Developers offer $12 million for Eastside improvements

LIHU‘E — The developers of two proposed, multi-million-dollar resorts along the Waipouli coastline are offering to give the state and county governments $12.4 million to address traffic, water and wastewater concerns.

To detractors who insist traffic improvements be made on Kuhio Highway between Wailua and Kapa‘a before the resorts go up, representatives for Coconut Plantation Holdings and the Coconut Beach Development say building the infrastructure and the resort can go on simultaneously.

The offer, pending the approval of permits by the Kaua‘i County Planning Commission, is unprecedented on Kaua‘i.

As part of meeting zoning or permit requirements, resort developers in the past paid environmental impact fees, made road improvements to mitigate traffic from their projects, and agreed to build affordable-housing units.

But what they have offered and have given pales in comparison to the offer of two developers.

“We want to be a real positive force in the community,” said Lawrence Smith, a manager with the Coconut Beach Development, during a meeting with The Garden Islandon Tuesday.

The meeting occurred hours before the Kaua‘i County Planning Commission continued a public hearing at the Lihu‘e Civic Center on the two proposed projects.

Puanani Rogers, a leading critic of the resort proposals, said the developers can keep their money.

“It is not about the money,” she said. “It is about care and protection of our ‘aina (the land) and our resources.”

Coco Plantation Holdings is seeking commission approval to build out a 12-acre project, Coconut Plantation Village, while Coconut Beach Development is seeking approval to build out a 20-acre project.

The smaller project is proposed to be developed on the north side of the Courtyard by Marriott Kauai at Waipouli Beach.

The larger project is to be built on the beach between the Courtyard by Marriott Kauai at Waipouli Beach and the Kauai Coast Resort at the Beachboy.

The projects are not aligned, but the offer of the money for infrastructure improvements is, representatives from both entities said.

Up to 535 multifamily units, 12 hotel rooms and nearly 1,000 parking stalls are proposed to be built, if the permits are approved.

Collectively, Smith said approval of both project will mean the injection of these funds into the community:

  • $5.4 million for traffic improvements, with $250,000 already spent for a traffic study. Smith said traffic is “worse than it used to be, and that is expected because of the island’s growth.” Yes, the projects, if approved, will put more vehicles on the state highway and county roads, but those staying at the resorts are not all expected to be traveling on the road at the same time, or during peak commute hours, Smith said. Hence the impact of the vehicles will be staggered. Additional funds will be put forth for acceleration and deceleration lanes on Kuhio Highway, and traffic controls on Aleka Loop. The traffic improvements have not been done without forethought, Smith said, as representatives for the developers have met with residents and government officials to ascertain what road improvements might be beneficial. Mayor Bryan J. Baptiste has said he pulled together a coalition of residents, businesses and organizations to address infrastructure concerns related to the two proposed projects;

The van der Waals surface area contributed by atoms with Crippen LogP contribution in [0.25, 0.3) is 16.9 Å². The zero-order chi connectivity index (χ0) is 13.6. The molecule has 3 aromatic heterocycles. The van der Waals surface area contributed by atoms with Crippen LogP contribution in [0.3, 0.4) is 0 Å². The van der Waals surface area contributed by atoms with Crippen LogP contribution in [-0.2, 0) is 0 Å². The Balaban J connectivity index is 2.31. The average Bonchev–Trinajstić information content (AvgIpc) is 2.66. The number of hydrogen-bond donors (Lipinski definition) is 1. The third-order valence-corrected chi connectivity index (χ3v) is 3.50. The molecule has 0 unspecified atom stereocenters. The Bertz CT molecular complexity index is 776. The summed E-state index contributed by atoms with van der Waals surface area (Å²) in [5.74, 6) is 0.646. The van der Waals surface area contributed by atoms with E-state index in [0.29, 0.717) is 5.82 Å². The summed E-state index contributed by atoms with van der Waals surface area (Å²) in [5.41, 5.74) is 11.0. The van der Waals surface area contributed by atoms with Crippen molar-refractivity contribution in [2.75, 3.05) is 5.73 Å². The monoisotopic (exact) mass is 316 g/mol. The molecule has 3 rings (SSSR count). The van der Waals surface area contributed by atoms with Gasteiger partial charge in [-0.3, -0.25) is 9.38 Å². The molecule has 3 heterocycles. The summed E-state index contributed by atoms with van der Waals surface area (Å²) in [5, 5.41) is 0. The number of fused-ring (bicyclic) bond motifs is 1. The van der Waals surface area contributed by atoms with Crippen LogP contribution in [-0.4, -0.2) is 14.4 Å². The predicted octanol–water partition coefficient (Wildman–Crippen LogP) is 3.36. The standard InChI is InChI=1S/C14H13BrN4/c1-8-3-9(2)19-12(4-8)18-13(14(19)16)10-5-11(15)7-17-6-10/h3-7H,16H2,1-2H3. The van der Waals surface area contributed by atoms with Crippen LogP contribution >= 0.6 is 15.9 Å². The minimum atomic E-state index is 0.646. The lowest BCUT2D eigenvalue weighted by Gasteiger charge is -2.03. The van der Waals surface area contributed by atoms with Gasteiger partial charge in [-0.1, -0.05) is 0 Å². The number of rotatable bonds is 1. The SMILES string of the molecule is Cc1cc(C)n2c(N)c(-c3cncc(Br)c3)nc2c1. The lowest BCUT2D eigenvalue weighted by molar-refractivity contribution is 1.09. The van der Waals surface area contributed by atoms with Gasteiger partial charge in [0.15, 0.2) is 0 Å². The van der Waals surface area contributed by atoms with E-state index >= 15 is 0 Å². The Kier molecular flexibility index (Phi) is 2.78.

• $2.2 million for a one-million-gallon water tank to be built. Kaua‘i County Department of Water officials, in meeting with the developers, had expressed a preference for a larger-capacity tank to accommodate more growth in the Wailua and Kapa‘a areas, and the developers decided on the bigger tank, Smith said;
  • $4.1 million for improvements at the county’s waste-water treatment plant at Lydgate Park, and $300,000 to replace three lift stations along Aleka Loop and Papaloa Road. Smith said the larger water tank and the improved wastewater system could benefit more homes the state Department of Hawaiian Home Lands plans to build on mauka lands by the Kauai Community Correctional Center in Wailua.

The design and engineering of the proposed improvements can start as soon as the commission permits are granted, Smith said.

“The building permits could be conditional” on the implementation of the improvements, Smith added.

Mitchell T. Heller, chairman and chief executive officer of Marc Resorts Hawaii, who is involved with the development of the larger project, said the developers want to help out the community in other ways.

The developers want to set up hospitality-training classes at Kapa‘a High School, to encourage more island youths to pursue careers in the hotel and resort business, including management positions.

Rogers said that, while developers are proposing projects and programs they say will benefit the community, “we see it differently.

“Their cultural mana‘o is different from our cultural mana‘o,” she said. “And so, until they can show us a real beautiful plan, how it is going to benefit our island and our people, then maybe we can give them a second thought about the development.”

Thomas De Costa, a project manager with CM&D (Construction Management & Development), a Honolulu-based firm working for both developers, said Rogers is entitled to her opinion, and “we respect that.

“But she has her agenda, and that is the sovereignty movement,” De Costa said.

Another representative for the developers who met with The Garden Islandwas Kaua‘i native Dr. Puaalaokalani Aiu, a director of the Honolulu public-relations agency Communications Pacific.

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